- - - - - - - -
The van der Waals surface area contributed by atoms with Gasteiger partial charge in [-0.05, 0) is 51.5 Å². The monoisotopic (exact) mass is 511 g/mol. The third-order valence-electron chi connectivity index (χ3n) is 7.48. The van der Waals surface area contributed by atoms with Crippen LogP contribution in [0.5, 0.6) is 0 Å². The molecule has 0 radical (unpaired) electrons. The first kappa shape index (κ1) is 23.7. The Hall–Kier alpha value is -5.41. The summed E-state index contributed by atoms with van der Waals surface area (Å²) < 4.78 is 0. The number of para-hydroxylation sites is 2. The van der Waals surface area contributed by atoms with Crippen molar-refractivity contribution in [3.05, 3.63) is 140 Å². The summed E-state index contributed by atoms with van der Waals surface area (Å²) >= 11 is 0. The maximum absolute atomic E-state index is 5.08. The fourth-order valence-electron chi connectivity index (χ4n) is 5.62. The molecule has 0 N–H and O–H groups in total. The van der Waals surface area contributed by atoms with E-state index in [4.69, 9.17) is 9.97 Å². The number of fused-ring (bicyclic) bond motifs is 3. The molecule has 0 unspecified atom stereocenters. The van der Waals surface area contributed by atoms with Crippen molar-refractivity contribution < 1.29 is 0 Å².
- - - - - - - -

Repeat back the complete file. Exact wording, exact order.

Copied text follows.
The van der Waals surface area contributed by atoms with Gasteiger partial charge in [-0.05, 0) is 51.5 Å². The monoisotopic (exact) mass is 511 g/mol. The third-order valence-electron chi connectivity index (χ3n) is 7.48. The van der Waals surface area contributed by atoms with Crippen LogP contribution in [0.5, 0.6) is 0 Å². The molecule has 0 radical (unpaired) electrons. The first kappa shape index (κ1) is 23.7. The Hall–Kier alpha value is -5.41. The summed E-state index contributed by atoms with van der Waals surface area (Å²) < 4.78 is 0. The number of para-hydroxylation sites is 2. The van der Waals surface area contributed by atoms with Crippen molar-refractivity contribution in [3.05, 3.63) is 140 Å². The summed E-state index contributed by atoms with van der Waals surface area (Å²) >= 11 is 0. The maximum absolute atomic E-state index is 5.08. The fourth-order valence-electron chi connectivity index (χ4n) is 5.62. The molecule has 0 N–H and O–H groups in total. The van der Waals surface area contributed by atoms with E-state index in [4.69, 9.17) is 9.97 Å². The number of fused-ring (bicyclic) bond motifs is 3. The molecule has 0 unspecified atom stereocenters. The van der Waals surface area contributed by atoms with Crippen molar-refractivity contribution < 1.29 is 0 Å².